Applying Florida law, the United States District Court for the Southern District of Florida has held that a criminal conduct exclusion bars coverage for a claim against an insurance broker who pled guilty to insurance fraud. Certain InterestedUnderwriters at Lloyds, London v. AXA Equitable Life Ins. Co., 2013 WL 5948107 (S.D. Fla. Nov. 7, 2013).
An independent insurance broker completed a life insurance policy application for a client and answered “no” to a question in the application regarding whether the client intended to use the policy as any type of pre-death financial investment. The broker, however, routinely falsified insurance applications to induce insurers to issue policies that later would be sold on the secondary market as investments. The state of Florida brought a criminal proceeding against the broker, and he ultimately pled guilty to multiple counts of insurance fraud. Meanwhile, a client on behalf of whom the broker had submitted a false application brought suit against the broker. The broker settled the claim and assigned to the client his rights under his E&O insurance policy.
In the subsequent coverage action, the broker’s insurer moved for summary judgment, arguing first that the client’s claim did not allege “professional services,” which was defined in the policy as “the marketing, sale or servicing of insurance products.” The insurer contended that the broker was selling investment products, not insurance products. The court found that, although this argument was plausible, the record was undeveloped on this issue and thus summary judgment for the insurer was not appropriate on this basis.
Next, the insurer argued that the claim was barred by an exclusion for “[f]alsification of any offer of an insurance contract or document, including but not limited to quotes, binders, indications or policies.” The insurer contended that the term “document” encompasses all written or printed information related to the sale of insurance, including policy applications. The claimant asserted that “document” is narrowed by the other words in the exclusion to mean only information emanating from the insurer that identified significant aspects of the proposed coverage, like a quote or a binder. The court found that both interpretations were reasonable and, therefore, the provision was ambiguous. As such, the court construed the exclusion against the insurer and held that it did not bar coverage for the claim.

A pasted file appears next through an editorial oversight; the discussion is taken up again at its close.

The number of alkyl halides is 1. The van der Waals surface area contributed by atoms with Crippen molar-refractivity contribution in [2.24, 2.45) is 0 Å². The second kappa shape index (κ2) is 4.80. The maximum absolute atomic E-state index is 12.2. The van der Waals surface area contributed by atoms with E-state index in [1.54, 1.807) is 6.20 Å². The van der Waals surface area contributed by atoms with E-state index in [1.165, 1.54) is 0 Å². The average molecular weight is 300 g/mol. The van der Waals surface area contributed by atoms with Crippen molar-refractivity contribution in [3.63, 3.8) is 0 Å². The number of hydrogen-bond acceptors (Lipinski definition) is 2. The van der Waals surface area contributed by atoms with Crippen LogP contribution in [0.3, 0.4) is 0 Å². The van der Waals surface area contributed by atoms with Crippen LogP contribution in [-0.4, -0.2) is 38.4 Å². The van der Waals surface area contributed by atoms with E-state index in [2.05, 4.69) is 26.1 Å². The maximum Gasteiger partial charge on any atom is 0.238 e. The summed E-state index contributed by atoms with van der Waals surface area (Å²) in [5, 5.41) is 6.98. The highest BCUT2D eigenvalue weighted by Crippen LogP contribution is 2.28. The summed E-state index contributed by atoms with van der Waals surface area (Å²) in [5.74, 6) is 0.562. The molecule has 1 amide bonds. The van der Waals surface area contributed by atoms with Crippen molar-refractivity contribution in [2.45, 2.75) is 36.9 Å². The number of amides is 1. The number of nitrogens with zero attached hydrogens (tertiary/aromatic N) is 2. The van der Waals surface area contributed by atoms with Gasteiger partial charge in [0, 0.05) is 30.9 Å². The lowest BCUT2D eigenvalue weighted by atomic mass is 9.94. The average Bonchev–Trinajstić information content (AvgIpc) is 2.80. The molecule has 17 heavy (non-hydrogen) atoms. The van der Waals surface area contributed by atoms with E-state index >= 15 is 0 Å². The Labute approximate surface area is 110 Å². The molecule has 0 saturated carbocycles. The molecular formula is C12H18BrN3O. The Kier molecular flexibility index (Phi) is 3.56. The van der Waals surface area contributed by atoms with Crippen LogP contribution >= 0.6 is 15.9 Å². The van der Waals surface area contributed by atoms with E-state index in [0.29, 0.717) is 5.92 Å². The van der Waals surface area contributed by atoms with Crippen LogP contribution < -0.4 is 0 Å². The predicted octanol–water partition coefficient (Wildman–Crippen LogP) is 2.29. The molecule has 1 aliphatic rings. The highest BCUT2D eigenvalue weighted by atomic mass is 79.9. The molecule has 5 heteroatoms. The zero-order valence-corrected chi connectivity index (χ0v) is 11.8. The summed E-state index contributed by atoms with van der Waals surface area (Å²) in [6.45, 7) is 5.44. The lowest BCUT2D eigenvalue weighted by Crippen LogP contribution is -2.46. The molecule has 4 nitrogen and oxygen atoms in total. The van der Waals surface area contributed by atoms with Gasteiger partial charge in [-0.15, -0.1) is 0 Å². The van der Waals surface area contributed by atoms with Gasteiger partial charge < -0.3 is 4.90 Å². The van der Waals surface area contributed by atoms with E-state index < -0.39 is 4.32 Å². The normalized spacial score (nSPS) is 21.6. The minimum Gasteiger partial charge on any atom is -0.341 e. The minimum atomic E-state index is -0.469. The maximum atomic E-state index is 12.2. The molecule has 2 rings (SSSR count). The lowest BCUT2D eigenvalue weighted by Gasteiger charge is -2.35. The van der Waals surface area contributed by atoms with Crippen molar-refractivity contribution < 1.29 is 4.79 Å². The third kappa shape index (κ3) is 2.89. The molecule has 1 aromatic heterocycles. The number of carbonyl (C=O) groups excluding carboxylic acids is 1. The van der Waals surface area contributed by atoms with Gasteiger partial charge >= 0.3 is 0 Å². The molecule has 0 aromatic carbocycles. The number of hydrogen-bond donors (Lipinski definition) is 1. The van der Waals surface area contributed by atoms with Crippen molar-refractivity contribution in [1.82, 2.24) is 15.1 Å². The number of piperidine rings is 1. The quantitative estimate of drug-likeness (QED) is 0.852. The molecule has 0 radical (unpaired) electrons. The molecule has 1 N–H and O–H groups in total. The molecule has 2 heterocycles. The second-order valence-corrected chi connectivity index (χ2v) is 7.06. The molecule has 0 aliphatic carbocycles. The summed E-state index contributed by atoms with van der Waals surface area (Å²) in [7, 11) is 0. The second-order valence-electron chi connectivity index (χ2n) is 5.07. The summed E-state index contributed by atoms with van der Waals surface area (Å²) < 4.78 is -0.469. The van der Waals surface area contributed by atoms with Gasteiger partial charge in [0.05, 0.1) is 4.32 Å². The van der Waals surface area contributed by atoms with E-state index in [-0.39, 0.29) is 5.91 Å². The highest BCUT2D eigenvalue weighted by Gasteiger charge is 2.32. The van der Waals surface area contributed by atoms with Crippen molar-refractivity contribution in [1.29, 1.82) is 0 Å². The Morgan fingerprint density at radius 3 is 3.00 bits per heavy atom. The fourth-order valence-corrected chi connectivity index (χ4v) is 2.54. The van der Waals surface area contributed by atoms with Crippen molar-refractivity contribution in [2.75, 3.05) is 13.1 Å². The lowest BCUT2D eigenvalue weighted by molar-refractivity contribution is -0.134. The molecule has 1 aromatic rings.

Finally, the insurer contended that coverage was precluded by the policy’s exclusion for “[c]onduct which is fraudulent, dishonest, criminal, willful, malicious, intentionally or knowingly willful, or otherwise intended to cause damage or injury to personal property” in the event of a final adjudication of such conduct or an admission by the insured. According to the insurer, the broker’s guilty plea and the judgment entered by the criminal court established that he had committed fraud by falsifying insurance applications. The court agreed and held that the criminal conduct exclusion barred coverage for the claim. Accordingly, the court granted the insurer’s motion for summary judgment.